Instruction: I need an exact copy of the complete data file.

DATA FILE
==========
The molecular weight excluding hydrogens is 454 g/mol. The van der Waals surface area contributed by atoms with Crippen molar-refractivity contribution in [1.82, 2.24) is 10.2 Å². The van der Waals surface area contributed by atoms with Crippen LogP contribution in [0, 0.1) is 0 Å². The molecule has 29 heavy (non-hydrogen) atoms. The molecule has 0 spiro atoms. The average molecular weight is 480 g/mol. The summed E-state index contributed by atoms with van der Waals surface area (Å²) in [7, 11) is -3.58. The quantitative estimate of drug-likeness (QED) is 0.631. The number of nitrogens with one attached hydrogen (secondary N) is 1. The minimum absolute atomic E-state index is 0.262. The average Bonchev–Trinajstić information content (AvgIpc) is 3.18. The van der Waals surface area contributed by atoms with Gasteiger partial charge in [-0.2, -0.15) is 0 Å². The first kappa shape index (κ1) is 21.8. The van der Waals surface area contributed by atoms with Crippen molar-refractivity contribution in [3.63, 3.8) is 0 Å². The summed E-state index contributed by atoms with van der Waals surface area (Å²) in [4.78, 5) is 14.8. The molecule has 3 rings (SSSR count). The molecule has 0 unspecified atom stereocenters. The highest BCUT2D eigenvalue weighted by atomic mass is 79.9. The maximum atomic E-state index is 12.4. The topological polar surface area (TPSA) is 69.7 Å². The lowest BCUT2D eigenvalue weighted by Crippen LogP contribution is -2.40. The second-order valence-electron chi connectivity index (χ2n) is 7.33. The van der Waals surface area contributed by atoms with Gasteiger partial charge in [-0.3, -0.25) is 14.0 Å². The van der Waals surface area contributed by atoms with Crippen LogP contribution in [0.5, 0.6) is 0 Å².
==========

The molecular weight excluding hydrogens is 454 g/mol. The van der Waals surface area contributed by atoms with Crippen molar-refractivity contribution in [1.82, 2.24) is 10.2 Å². The van der Waals surface area contributed by atoms with Crippen LogP contribution in [0, 0.1) is 0 Å². The molecule has 29 heavy (non-hydrogen) atoms. The molecule has 0 spiro atoms. The average molecular weight is 480 g/mol. The summed E-state index contributed by atoms with van der Waals surface area (Å²) in [7, 11) is -3.58. The quantitative estimate of drug-likeness (QED) is 0.631. The number of nitrogens with one attached hydrogen (secondary N) is 1. The minimum absolute atomic E-state index is 0.262. The average Bonchev–Trinajstić information content (AvgIpc) is 3.18. The van der Waals surface area contributed by atoms with Gasteiger partial charge in [-0.2, -0.15) is 0 Å². The first kappa shape index (κ1) is 21.8. The van der Waals surface area contributed by atoms with Crippen molar-refractivity contribution in [3.63, 3.8) is 0 Å². The summed E-state index contributed by atoms with van der Waals surface area (Å²) in [4.78, 5) is 14.8. The molecule has 3 rings (SSSR count). The molecule has 0 unspecified atom stereocenters. The highest BCUT2D eigenvalue weighted by atomic mass is 79.9. The maximum atomic E-state index is 12.4. The topological polar surface area (TPSA) is 69.7 Å². The lowest BCUT2D eigenvalue weighted by Crippen LogP contribution is -2.40. The second-order valence-electron chi connectivity index (χ2n) is 7.33. The van der Waals surface area contributed by atoms with Gasteiger partial charge in [-0.3, -0.25) is 14.0 Å². The van der Waals surface area contributed by atoms with Crippen LogP contribution in [0.5, 0.6) is 0 Å².